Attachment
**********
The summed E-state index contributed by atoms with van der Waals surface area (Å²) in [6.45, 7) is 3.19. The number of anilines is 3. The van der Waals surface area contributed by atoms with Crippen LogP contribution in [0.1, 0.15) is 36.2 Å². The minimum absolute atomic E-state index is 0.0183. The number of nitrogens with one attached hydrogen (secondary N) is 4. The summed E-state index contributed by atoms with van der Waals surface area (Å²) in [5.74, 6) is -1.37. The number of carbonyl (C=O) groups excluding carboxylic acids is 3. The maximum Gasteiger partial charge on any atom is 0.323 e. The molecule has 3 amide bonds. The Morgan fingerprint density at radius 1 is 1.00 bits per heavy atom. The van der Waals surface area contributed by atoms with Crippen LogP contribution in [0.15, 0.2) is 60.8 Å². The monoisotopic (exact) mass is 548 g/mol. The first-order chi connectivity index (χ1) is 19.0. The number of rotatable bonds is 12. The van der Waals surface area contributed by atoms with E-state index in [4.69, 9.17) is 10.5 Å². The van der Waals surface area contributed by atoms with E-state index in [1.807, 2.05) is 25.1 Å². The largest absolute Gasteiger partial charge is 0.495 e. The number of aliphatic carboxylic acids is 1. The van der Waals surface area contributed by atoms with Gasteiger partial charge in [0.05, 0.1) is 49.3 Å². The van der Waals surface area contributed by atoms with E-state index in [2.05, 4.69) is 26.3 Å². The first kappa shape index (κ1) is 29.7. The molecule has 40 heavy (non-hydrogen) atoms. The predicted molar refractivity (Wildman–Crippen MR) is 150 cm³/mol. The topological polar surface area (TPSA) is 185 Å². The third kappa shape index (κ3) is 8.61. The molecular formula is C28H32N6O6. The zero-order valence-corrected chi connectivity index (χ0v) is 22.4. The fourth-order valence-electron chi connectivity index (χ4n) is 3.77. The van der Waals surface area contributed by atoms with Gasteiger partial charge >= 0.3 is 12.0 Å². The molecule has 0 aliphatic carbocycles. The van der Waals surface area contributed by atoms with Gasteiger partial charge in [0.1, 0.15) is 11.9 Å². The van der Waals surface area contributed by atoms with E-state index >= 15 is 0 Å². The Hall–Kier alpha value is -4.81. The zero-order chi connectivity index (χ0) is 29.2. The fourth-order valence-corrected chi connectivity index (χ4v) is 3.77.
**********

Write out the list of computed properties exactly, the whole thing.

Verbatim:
The summed E-state index contributed by atoms with van der Waals surface area (Å²) in [6.45, 7) is 3.19. The number of anilines is 3. The van der Waals surface area contributed by atoms with Crippen LogP contribution in [0.1, 0.15) is 36.2 Å². The minimum absolute atomic E-state index is 0.0183. The number of nitrogens with one attached hydrogen (secondary N) is 4. The summed E-state index contributed by atoms with van der Waals surface area (Å²) in [5.74, 6) is -1.37. The number of carbonyl (C=O) groups excluding carboxylic acids is 3. The maximum Gasteiger partial charge on any atom is 0.323 e. The molecule has 3 amide bonds. The Morgan fingerprint density at radius 1 is 1.00 bits per heavy atom. The van der Waals surface area contributed by atoms with Crippen LogP contribution in [0.15, 0.2) is 60.8 Å². The monoisotopic (exact) mass is 548 g/mol. The first-order chi connectivity index (χ1) is 19.0. The number of rotatable bonds is 12. The van der Waals surface area contributed by atoms with E-state index in [4.69, 9.17) is 10.5 Å². The van der Waals surface area contributed by atoms with E-state index in [1.807, 2.05) is 25.1 Å². The largest absolute Gasteiger partial charge is 0.495 e. The number of aliphatic carboxylic acids is 1. The van der Waals surface area contributed by atoms with Gasteiger partial charge in [0.05, 0.1) is 49.3 Å². The van der Waals surface area contributed by atoms with E-state index in [2.05, 4.69) is 26.3 Å². The first kappa shape index (κ1) is 29.7. The molecule has 40 heavy (non-hydrogen) atoms. The predicted molar refractivity (Wildman–Crippen MR) is 150 cm³/mol. The topological polar surface area (TPSA) is 185 Å². The third kappa shape index (κ3) is 8.61. The molecular formula is C28H32N6O6. The zero-order valence-corrected chi connectivity index (χ0v) is 22.4. The fourth-order valence-electron chi connectivity index (χ4n) is 3.77. The van der Waals surface area contributed by atoms with Gasteiger partial charge >= 0.3 is 12.0 Å². The molecule has 0 aliphatic carbocycles. The van der Waals surface area contributed by atoms with Gasteiger partial charge in [0.1, 0.15) is 11.9 Å². The van der Waals surface area contributed by atoms with E-state index >= 15 is 0 Å². The Hall–Kier alpha value is -4.81. The zero-order chi connectivity index (χ0) is 29.2. The fourth-order valence-corrected chi connectivity index (χ4v) is 3.77.